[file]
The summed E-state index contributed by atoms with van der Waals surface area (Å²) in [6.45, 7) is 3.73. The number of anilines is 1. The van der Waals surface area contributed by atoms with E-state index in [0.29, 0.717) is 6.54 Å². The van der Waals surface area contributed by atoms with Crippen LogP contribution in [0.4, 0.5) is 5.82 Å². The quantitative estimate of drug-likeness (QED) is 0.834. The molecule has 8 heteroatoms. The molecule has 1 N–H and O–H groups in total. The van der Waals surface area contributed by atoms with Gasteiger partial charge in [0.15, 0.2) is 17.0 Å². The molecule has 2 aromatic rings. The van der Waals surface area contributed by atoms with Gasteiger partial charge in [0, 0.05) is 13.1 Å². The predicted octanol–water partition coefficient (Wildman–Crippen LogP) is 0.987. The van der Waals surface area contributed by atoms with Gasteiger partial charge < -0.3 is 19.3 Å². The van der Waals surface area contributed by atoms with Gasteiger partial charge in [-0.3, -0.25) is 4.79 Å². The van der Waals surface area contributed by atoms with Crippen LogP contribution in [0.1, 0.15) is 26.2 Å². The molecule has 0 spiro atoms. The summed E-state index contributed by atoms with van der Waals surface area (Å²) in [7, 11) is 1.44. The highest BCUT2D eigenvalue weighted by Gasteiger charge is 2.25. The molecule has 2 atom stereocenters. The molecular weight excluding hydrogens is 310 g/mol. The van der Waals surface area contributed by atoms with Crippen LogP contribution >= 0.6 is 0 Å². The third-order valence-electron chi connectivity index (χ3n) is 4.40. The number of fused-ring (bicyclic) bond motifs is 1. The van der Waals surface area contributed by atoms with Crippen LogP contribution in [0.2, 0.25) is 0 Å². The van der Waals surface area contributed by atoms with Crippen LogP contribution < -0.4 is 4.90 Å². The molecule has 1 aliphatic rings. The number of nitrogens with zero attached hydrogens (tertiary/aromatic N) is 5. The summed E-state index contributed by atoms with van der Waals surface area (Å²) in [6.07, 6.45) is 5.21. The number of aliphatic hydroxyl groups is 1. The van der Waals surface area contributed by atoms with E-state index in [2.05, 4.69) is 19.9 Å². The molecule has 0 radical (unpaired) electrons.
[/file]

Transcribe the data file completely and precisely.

The summed E-state index contributed by atoms with van der Waals surface area (Å²) in [6.45, 7) is 3.73. The number of anilines is 1. The van der Waals surface area contributed by atoms with E-state index in [0.29, 0.717) is 6.54 Å². The van der Waals surface area contributed by atoms with Crippen LogP contribution in [0.4, 0.5) is 5.82 Å². The quantitative estimate of drug-likeness (QED) is 0.834. The molecule has 8 heteroatoms. The molecule has 1 N–H and O–H groups in total. The van der Waals surface area contributed by atoms with Gasteiger partial charge in [0.15, 0.2) is 17.0 Å². The molecule has 2 aromatic rings. The van der Waals surface area contributed by atoms with Gasteiger partial charge in [0, 0.05) is 13.1 Å². The predicted octanol–water partition coefficient (Wildman–Crippen LogP) is 0.987. The van der Waals surface area contributed by atoms with Gasteiger partial charge < -0.3 is 19.3 Å². The van der Waals surface area contributed by atoms with Gasteiger partial charge in [-0.3, -0.25) is 4.79 Å². The van der Waals surface area contributed by atoms with Crippen LogP contribution in [0.1, 0.15) is 26.2 Å². The molecule has 0 spiro atoms. The summed E-state index contributed by atoms with van der Waals surface area (Å²) in [7, 11) is 1.44. The highest BCUT2D eigenvalue weighted by Gasteiger charge is 2.25. The molecule has 2 atom stereocenters. The molecular weight excluding hydrogens is 310 g/mol. The van der Waals surface area contributed by atoms with Crippen LogP contribution >= 0.6 is 0 Å². The third-order valence-electron chi connectivity index (χ3n) is 4.40. The number of fused-ring (bicyclic) bond motifs is 1. The van der Waals surface area contributed by atoms with Crippen LogP contribution in [0.2, 0.25) is 0 Å². The van der Waals surface area contributed by atoms with Crippen LogP contribution < -0.4 is 4.90 Å². The molecule has 1 aliphatic rings. The number of nitrogens with zero attached hydrogens (tertiary/aromatic N) is 5. The summed E-state index contributed by atoms with van der Waals surface area (Å²) in [6.07, 6.45) is 5.21. The number of aliphatic hydroxyl groups is 1. The van der Waals surface area contributed by atoms with E-state index in [2.05, 4.69) is 19.9 Å². The molecule has 0 radical (unpaired) electrons.